Duterte says Chinese official asked him to align with China

MANILA, Philippines — President Rodrigo Duterte claimed on Sunday that a Chinese official has suggested that he align himself with China because the Philippines cannot expect anything from the United States.
“Ito namang China sabi niya, ‘lumipat ka na sa amin wala kayong makukuha diyan (Shift your alliance to us. You won’t gain anything from them),” Duterte said during the opening of the MassKara Festival in Bacolod City.
“I’m going to China to make friends with them and also with Russia,” he added.
Duterte did not identify the Chinese official he was quoting. Before making the remark, the president was talking about his meeting with Russia Prime Minister Dmitry Medvedev on the sidelines of the Association of Southeast Asian Nations meet in Laos last month. 
Chinese Premier Li Keqiang was present during the ASEAN meet but it was unclear whether he was the Chinese official Duterte was referring to.
The president said he had confided to Medvedev that he was being criticized by the US because of his crackdown on illegal drugs.
“I met with Medvedev. I’m revealing it to you now. Nakiusap ako na ganito ang sitwasyon. Pinahihirapan ako nito at binababoy ako ng mga walanghiya (I told him that the situation was like this. They are making it hard for me and they are shamelessly bastardizing me),” Duterte said.
“Sabi niya ganun talaga Amerika, so istorya kami. ‘Sige tulungan ka namin,’ (He said America is like that. We will help you),” he added.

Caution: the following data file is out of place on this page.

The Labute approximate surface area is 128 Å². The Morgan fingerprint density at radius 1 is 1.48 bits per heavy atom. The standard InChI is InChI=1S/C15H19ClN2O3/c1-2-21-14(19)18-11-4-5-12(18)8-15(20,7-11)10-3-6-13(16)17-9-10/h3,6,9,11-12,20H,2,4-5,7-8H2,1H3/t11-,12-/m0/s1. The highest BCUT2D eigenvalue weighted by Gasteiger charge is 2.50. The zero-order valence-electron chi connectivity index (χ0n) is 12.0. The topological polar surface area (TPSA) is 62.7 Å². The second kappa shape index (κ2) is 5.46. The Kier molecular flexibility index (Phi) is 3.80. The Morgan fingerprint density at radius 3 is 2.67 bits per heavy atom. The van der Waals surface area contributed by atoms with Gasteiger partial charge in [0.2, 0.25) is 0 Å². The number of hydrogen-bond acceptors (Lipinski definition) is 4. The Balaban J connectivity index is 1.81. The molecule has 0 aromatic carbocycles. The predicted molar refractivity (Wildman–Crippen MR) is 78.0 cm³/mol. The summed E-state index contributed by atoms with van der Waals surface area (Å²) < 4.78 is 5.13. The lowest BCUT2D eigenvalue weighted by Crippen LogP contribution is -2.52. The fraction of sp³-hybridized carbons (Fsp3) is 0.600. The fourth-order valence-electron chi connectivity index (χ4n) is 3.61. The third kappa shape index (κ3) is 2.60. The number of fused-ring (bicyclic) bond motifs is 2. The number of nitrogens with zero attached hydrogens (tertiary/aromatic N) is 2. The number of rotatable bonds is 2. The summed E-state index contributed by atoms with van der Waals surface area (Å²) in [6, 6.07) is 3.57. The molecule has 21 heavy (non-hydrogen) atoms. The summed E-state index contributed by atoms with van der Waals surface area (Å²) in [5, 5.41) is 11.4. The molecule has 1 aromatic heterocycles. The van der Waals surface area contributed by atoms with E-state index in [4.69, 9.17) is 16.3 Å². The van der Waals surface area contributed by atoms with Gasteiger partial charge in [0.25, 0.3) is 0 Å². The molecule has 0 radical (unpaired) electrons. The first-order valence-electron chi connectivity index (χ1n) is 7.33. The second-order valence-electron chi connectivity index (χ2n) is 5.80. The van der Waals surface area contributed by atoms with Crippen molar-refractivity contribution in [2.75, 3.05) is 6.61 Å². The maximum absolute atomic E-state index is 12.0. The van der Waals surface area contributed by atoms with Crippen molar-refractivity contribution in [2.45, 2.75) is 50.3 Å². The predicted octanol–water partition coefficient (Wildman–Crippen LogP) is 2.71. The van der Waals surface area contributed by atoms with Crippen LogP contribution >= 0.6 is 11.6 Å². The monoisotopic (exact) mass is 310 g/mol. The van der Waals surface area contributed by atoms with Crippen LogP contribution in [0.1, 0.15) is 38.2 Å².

'Putin, Xi will be my close friends'

Duterte reiterated that he would seek stronger ties with China and Russia, countries widely perceived to be rivals of the US.
“Tomorrow, (Russia president Vladimir) Putin and (China president) Xi Jinping will be my close friends,” he said in jest.
The Philippine leader said he is not afraid if his policy pronouncements would turn off US investors.
“You said you would take away your dollars. Go ahead take them away,” he added.
The US has not said that it would do that. Last month, credit rating firm Standard and Poor's retained its credit rating of the Philippines of 'BBB', a notch above investment grade with a ‘stable’ outlook. It also noted, however, that there are "rising uncertainties surrounding the stability, predictability, and accountability of [the Philippines'] new government." 
He has previously said that he can go to China and Russia for investments and alliances. He said are "waiting" for him.
The US, a long-time ally and treaty partner of the Philippines, has called out the Duterte administration for the alleged extrajudicial killings linked to the government’s anti-drug war.
The remarks drew the ire of Duterte who viewed them as undue interference with the Philippines’ internal affairs.
The president has threatened to put an end to joint military exercises of Filipino and American troops within his term. He has also bared plans to review the Enhanced Defense Cooperation Agreement (EDCA), a 2014 deal that grants Americans access to Philippine military bases.
Despite his tough talk, Duterte had said he would not cut ties with the US.
“We are not going to cut our umbilical cord with the countries we are allied with,” Duterte said last month.
“But certainly, we will follow an independent posture and independent foreign policy.”
Duterte admitted though that Filipinos may have to sacrifice once the dynamics of the relationship between the Philippines and the US change.
“I am asking the Filipino in the coming days, kung totohanin talaga ng Amerika, I’m going to ask you to sacrifice a little bit, but by next year, I would have entered alliances with so many countries,” Duterte said in a speech in Pampanga last Sept. 27. 


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